When this elimination mechanism was functioning cruelly after 2010, every year a certain number of staff colonels were promoted to admiral positions without facing these obstacles. When I reviewed the list of admirals who were arrested or were at large within the scope of the July 15 coup attempt with the YAŞ promotions between the years 2010 and 2015, I was able to confirm the conclusion I had reached in the summer of 2010.
Look at how the role of the naval officers in the coup attempt unfolded, they were mostly people who were promoted from colonels to admirals at the annual YAŞ meeting at some point over the past six years.
Half of the promoted were coup plotters
YAŞ 2010 (Chief of General Staff Gen. Işık Koşaner, Naval Forces Commander Admiral Uğur Yiğit): One of the eight staff colonels who were made admirals at YAŞ was Harmancık, and he was arrested last week.
YAŞ 2011 (Chief of General Staff Gen. Necdet Özel, Naval Forces Commander Admiral Murat Bilgel): Among the seven staff colonels who were made rear admirals at this council two of them were arrested last week for participating in the coup attempt and two of them are at large. More interestingly, two rear admirals of this term (Aydın Şirin and Nihat Doğan) were arrested by the coup plotters and they were later saved.
YAŞ 2012 (Özel/Bilgel): In this council, eight staff colonels were made rear admirals. After the coup attempt, from this term, three of them are arrested, one is at large.
YAŞ 2013 (Özel/Bilgel): This council seems to be the peak in terms of the Gülen Community, because out of the eight staff colonels who were made rear admirals that year, seven of them are today accused of being related to the coup attempt, six of them are arrested, one is at large.
Important note: Hakan Üstem, who was promoted from rear admiral to an upper position in this council, was also arrested after the coup attempt.
YAŞ 2014 (Özel/Bülent Bostanoğlu): Two out of the eight rear admirals promoted in this year’s council were arrested on grounds of participating in the coup attempt. Separately, arrestee Harmancık’s tenure was extended at this year’s meeting.
YAŞ 2015 (Özel/Bostanoğlu): Another prosperous year in terms of the community. Out of the seven rear admirals promoted this year, five of them are accused of taking part in the coup attempt. Separately, Mustafa Zeki Uğurlu, who was promoted to an upper position that year, is at large in the U.S. Uğurlu was made a rear admiral in 2011. Three rear admirals who were promoted that year were extended in last year’s council and thus kept within the system one way or the other.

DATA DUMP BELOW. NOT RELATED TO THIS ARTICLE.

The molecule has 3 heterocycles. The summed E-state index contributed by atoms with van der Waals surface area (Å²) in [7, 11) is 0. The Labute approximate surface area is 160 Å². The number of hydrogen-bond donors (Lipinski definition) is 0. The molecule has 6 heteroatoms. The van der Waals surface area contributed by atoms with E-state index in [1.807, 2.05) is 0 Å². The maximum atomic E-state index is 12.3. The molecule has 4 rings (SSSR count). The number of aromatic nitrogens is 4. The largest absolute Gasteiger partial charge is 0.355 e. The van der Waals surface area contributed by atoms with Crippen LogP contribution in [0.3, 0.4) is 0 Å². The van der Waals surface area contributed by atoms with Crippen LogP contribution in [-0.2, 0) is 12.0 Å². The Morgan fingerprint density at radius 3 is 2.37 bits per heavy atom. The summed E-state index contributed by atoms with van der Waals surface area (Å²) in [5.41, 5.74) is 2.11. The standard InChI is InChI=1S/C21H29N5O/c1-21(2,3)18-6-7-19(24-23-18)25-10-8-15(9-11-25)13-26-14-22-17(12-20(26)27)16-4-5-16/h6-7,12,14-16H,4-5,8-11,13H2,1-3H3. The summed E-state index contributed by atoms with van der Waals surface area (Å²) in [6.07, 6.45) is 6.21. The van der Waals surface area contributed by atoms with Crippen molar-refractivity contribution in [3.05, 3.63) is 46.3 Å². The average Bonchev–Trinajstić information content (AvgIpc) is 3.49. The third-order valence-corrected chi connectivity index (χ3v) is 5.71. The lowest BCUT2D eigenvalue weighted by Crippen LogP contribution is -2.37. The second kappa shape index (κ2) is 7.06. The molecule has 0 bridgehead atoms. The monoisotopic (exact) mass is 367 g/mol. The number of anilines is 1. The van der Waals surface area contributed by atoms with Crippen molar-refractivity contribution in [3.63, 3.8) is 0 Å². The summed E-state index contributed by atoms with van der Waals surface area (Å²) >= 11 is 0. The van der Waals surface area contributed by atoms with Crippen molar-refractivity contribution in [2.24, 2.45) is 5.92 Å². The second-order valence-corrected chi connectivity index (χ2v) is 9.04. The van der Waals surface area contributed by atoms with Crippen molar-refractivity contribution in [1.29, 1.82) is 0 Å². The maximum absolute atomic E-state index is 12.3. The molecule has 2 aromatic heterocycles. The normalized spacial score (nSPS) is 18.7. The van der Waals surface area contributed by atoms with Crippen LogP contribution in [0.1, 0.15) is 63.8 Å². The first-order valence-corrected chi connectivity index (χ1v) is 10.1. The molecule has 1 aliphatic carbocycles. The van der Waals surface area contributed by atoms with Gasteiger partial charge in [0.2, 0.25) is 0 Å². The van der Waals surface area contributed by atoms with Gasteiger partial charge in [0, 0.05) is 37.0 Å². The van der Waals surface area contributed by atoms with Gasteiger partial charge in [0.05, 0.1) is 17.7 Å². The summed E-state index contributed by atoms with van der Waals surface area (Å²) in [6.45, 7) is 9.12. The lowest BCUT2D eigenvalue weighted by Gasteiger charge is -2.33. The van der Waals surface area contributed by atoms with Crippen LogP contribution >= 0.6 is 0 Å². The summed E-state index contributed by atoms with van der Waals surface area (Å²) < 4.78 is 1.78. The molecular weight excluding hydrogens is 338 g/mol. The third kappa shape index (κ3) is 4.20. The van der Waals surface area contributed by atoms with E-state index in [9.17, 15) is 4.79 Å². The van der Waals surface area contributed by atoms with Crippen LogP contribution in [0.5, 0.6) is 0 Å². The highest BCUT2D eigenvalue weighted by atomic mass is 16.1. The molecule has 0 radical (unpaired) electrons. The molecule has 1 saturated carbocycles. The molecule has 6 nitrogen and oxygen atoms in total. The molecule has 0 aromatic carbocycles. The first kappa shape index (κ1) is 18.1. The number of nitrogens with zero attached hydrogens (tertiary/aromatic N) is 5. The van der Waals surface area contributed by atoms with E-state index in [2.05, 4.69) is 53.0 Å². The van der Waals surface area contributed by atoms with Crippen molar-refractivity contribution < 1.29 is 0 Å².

Today, the Naval Forces Command has a total staff of 58 admirals – 51 of them combatant, seven of them in other fields. The number of admirals who were arrested or at large because of their involvement in the coup attempt is 24.
As a result, it is possible to say that the Gülen community controlled almost half of the admirals of the Naval Forces in the period before the coup attempt. We do not know whether this figure will increase in the coming days.
From Balyoz to July 15
In conclusion, it is possible to say that fictitious cases such as Balyoz played a very important function in how things got to this point. It is quite obvious that while about 150 naval staff colonels were blocked in these cases, the coup plotter generals were able to rise. We should also point out that almost half of the regular admirals were also done away with, again through these bogus cases during this period, meaning that the top positions were vacated.
There is another very thought-provoking aspect here. Despite the fact that the Gülen movement got into an open clash with the government in the period after the Dec. 17-25, 2013 investigations, their gains in the Naval Forces were absolutely not affected by this situation.
At the time when the Balyoz case was launched, the Gülen movement and a portion of the opinion leaders in Turkey presented this case with absolute precision as a definite coup plot case. Journalists and writers who drew attention to the irregularities and the falsity of the evidence were labeled as “pro-coup, coup lovers or coup plotters” by these segments.
In light of today’s facts, we have learned from experience that Balyoz and the following cases actually opened the path to the coup attempt.
It is best to leave to history the matter of how those who supported the Balyoz case, based on prejudice and without reviewing the files, could actually support it.